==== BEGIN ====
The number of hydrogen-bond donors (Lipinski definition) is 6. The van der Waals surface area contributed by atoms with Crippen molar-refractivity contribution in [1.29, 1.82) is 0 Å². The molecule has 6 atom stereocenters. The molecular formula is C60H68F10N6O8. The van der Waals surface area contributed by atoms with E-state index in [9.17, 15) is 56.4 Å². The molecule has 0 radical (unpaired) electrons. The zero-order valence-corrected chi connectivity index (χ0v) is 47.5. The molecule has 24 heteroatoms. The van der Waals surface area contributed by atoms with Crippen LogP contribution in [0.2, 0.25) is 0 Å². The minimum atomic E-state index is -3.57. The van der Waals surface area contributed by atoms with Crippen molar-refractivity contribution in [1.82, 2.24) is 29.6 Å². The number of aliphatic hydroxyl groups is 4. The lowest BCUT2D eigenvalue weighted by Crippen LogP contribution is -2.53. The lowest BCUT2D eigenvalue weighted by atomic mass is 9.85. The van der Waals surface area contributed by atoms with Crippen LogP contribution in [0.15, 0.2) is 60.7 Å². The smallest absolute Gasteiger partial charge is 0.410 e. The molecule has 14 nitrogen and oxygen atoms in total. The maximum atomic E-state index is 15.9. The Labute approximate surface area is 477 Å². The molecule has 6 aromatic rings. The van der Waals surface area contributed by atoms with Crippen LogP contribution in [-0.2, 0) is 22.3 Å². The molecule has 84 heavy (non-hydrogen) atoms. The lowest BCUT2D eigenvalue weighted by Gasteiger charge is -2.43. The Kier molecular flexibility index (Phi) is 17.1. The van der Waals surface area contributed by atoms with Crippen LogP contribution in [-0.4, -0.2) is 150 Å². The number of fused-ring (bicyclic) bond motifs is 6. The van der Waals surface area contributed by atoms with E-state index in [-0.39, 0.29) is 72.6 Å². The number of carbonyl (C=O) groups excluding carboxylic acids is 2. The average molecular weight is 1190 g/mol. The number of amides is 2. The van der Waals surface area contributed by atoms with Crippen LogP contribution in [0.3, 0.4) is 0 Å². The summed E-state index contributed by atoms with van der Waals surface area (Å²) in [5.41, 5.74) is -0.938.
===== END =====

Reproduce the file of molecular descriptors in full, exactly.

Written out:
The number of hydrogen-bond donors (Lipinski definition) is 6. The van der Waals surface area contributed by atoms with Crippen molar-refractivity contribution in [1.29, 1.82) is 0 Å². The molecule has 6 atom stereocenters. The molecular formula is C60H68F10N6O8. The van der Waals surface area contributed by atoms with E-state index in [9.17, 15) is 56.4 Å². The molecule has 0 radical (unpaired) electrons. The zero-order valence-corrected chi connectivity index (χ0v) is 47.5. The molecule has 24 heteroatoms. The van der Waals surface area contributed by atoms with Crippen LogP contribution in [0.2, 0.25) is 0 Å². The minimum atomic E-state index is -3.57. The van der Waals surface area contributed by atoms with Crippen molar-refractivity contribution in [1.82, 2.24) is 29.6 Å². The number of aliphatic hydroxyl groups is 4. The lowest BCUT2D eigenvalue weighted by Crippen LogP contribution is -2.53. The lowest BCUT2D eigenvalue weighted by atomic mass is 9.85. The van der Waals surface area contributed by atoms with Crippen LogP contribution in [0.15, 0.2) is 60.7 Å². The smallest absolute Gasteiger partial charge is 0.410 e. The molecule has 14 nitrogen and oxygen atoms in total. The maximum atomic E-state index is 15.9. The Labute approximate surface area is 477 Å². The molecule has 6 aromatic rings. The van der Waals surface area contributed by atoms with Crippen LogP contribution in [-0.2, 0) is 22.3 Å². The molecule has 84 heavy (non-hydrogen) atoms. The lowest BCUT2D eigenvalue weighted by Gasteiger charge is -2.43. The Kier molecular flexibility index (Phi) is 17.1. The van der Waals surface area contributed by atoms with Crippen LogP contribution in [-0.4, -0.2) is 150 Å². The number of fused-ring (bicyclic) bond motifs is 6. The van der Waals surface area contributed by atoms with E-state index in [-0.39, 0.29) is 72.6 Å². The number of carbonyl (C=O) groups excluding carboxylic acids is 2. The average molecular weight is 1190 g/mol. The number of amides is 2. The van der Waals surface area contributed by atoms with Crippen LogP contribution in [0.3, 0.4) is 0 Å². The summed E-state index contributed by atoms with van der Waals surface area (Å²) in [5.41, 5.74) is -0.938.